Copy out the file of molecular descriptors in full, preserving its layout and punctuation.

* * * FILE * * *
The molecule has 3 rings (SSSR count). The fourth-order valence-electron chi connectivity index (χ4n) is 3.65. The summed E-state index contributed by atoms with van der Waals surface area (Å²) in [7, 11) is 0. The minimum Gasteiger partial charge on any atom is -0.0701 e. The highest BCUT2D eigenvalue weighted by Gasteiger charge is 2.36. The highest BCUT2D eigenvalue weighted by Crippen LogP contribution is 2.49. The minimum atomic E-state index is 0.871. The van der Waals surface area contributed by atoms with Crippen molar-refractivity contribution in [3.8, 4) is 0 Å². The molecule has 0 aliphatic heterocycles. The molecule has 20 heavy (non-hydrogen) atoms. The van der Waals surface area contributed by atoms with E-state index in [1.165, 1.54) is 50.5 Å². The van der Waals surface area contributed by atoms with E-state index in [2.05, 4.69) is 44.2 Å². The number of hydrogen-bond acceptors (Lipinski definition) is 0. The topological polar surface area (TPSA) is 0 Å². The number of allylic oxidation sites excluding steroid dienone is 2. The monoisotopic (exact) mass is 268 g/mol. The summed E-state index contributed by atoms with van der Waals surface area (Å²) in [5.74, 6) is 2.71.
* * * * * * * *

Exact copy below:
The molecule has 3 rings (SSSR count). The fourth-order valence-electron chi connectivity index (χ4n) is 3.65. The summed E-state index contributed by atoms with van der Waals surface area (Å²) in [7, 11) is 0. The minimum Gasteiger partial charge on any atom is -0.0701 e. The highest BCUT2D eigenvalue weighted by Gasteiger charge is 2.36. The highest BCUT2D eigenvalue weighted by Crippen LogP contribution is 2.49. The minimum atomic E-state index is 0.871. The van der Waals surface area contributed by atoms with Crippen molar-refractivity contribution in [3.8, 4) is 0 Å². The molecule has 0 aliphatic heterocycles. The molecule has 20 heavy (non-hydrogen) atoms. The van der Waals surface area contributed by atoms with E-state index in [1.165, 1.54) is 50.5 Å². The van der Waals surface area contributed by atoms with E-state index in [2.05, 4.69) is 44.2 Å². The number of hydrogen-bond acceptors (Lipinski definition) is 0. The topological polar surface area (TPSA) is 0 Å². The number of allylic oxidation sites excluding steroid dienone is 2. The monoisotopic (exact) mass is 268 g/mol. The summed E-state index contributed by atoms with van der Waals surface area (Å²) in [5.74, 6) is 2.71.